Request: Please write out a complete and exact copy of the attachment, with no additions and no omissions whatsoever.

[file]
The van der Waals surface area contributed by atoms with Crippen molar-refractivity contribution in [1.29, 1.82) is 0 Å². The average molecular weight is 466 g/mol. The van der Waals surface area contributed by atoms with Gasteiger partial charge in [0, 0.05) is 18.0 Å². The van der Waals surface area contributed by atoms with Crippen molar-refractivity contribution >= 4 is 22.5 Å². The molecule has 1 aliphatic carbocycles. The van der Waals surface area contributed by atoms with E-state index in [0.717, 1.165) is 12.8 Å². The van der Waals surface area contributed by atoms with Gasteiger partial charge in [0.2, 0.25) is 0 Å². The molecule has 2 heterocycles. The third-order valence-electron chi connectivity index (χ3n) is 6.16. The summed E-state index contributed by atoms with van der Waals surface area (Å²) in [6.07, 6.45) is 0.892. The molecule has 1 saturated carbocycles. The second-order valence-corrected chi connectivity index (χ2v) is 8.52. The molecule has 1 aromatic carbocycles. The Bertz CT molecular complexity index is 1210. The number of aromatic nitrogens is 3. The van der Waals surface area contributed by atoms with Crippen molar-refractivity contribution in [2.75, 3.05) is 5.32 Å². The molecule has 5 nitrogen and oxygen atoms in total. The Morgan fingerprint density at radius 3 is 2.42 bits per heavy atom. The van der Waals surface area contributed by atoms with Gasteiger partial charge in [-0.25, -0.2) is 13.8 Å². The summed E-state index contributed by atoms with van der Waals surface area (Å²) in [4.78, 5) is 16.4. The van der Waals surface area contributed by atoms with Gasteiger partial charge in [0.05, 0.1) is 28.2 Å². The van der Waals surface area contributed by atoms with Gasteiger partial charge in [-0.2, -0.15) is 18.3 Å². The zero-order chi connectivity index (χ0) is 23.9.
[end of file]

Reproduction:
The van der Waals surface area contributed by atoms with Crippen molar-refractivity contribution in [1.29, 1.82) is 0 Å². The average molecular weight is 466 g/mol. The van der Waals surface area contributed by atoms with Gasteiger partial charge in [0, 0.05) is 18.0 Å². The van der Waals surface area contributed by atoms with Crippen molar-refractivity contribution >= 4 is 22.5 Å². The molecule has 1 aliphatic carbocycles. The van der Waals surface area contributed by atoms with E-state index in [0.717, 1.165) is 12.8 Å². The van der Waals surface area contributed by atoms with Gasteiger partial charge in [0.2, 0.25) is 0 Å². The molecule has 2 heterocycles. The third-order valence-electron chi connectivity index (χ3n) is 6.16. The summed E-state index contributed by atoms with van der Waals surface area (Å²) in [6.07, 6.45) is 0.892. The molecule has 1 saturated carbocycles. The second-order valence-corrected chi connectivity index (χ2v) is 8.52. The molecule has 1 aromatic carbocycles. The Bertz CT molecular complexity index is 1210. The number of aromatic nitrogens is 3. The van der Waals surface area contributed by atoms with Crippen molar-refractivity contribution in [2.75, 3.05) is 5.32 Å². The molecule has 5 nitrogen and oxygen atoms in total. The Morgan fingerprint density at radius 3 is 2.42 bits per heavy atom. The van der Waals surface area contributed by atoms with Gasteiger partial charge in [-0.25, -0.2) is 13.8 Å². The summed E-state index contributed by atoms with van der Waals surface area (Å²) in [4.78, 5) is 16.4. The van der Waals surface area contributed by atoms with Gasteiger partial charge in [0.05, 0.1) is 28.2 Å². The van der Waals surface area contributed by atoms with Gasteiger partial charge in [-0.2, -0.15) is 18.3 Å². The zero-order chi connectivity index (χ0) is 23.9.